Scott and Bailey series 3 trailer – premieres 3 April on ITV
Everytime a series like this comes along the temptation is to cry marketing and promotion wolf one more time and say “…if you watch one new series this year, make it Scott & Bailey“. This time, I mean it.
BBC presenter, Terry Jones, discovers a colony of penguins which are unlike any other penguins in the world.
Back in 2008, the BBC announced that camera crews filming near the Antarctic for its natural history Miracles of Evolution series had captured footage of Adélie penguins taking to the air. Film maker, writer, former Python turned BBC presenter, Terry Jones, explained that, instead of huddling together to endure the Antarctic winter, these penguins actually take to the air and fly thousands of miles to the rainforests of South America where they “…spend the winter basking in the tropical sun“. Following Jones’ report, stick around for a very informative behind-the-scenes video which explains the dangers that Terry Jones encountered during his discovery!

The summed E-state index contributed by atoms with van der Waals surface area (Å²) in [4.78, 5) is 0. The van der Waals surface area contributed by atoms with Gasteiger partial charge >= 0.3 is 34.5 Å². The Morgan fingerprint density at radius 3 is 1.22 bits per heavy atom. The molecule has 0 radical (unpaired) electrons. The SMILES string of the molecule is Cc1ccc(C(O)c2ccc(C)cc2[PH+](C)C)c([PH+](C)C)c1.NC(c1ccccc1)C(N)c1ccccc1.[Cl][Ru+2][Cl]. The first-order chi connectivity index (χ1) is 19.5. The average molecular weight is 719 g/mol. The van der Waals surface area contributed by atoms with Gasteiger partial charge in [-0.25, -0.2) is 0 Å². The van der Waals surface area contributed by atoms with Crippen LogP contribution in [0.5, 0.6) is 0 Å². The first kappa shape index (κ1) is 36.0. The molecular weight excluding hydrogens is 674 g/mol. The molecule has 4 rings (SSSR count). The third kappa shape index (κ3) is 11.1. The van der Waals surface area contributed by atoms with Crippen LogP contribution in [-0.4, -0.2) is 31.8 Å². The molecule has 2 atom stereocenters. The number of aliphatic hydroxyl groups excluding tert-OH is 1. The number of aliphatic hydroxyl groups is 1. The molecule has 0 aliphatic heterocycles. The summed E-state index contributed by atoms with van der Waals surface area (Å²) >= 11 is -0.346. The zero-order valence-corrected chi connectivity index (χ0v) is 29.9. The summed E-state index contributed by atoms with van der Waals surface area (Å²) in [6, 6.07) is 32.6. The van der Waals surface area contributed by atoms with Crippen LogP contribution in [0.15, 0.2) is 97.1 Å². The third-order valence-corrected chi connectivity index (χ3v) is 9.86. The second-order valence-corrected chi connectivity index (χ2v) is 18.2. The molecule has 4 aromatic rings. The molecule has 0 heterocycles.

To actually see how the BBC is able to make the impossible seem possible and see the great lengths that BBC producers have to go through on a daily basis to bring you the kind of stories that you will see no where else with footage unmatched anywhere on the telly today is truly brilliant.
Even though they have now vacated Television Centre, the Beeb never ceases to amaze….
Sadly, before you read on, know that there’s not a happy end to this story as the annual Swiss spaghetti harvest has never seen the likes of what it was as reported on by the BBC’s Panorama series back in 1957.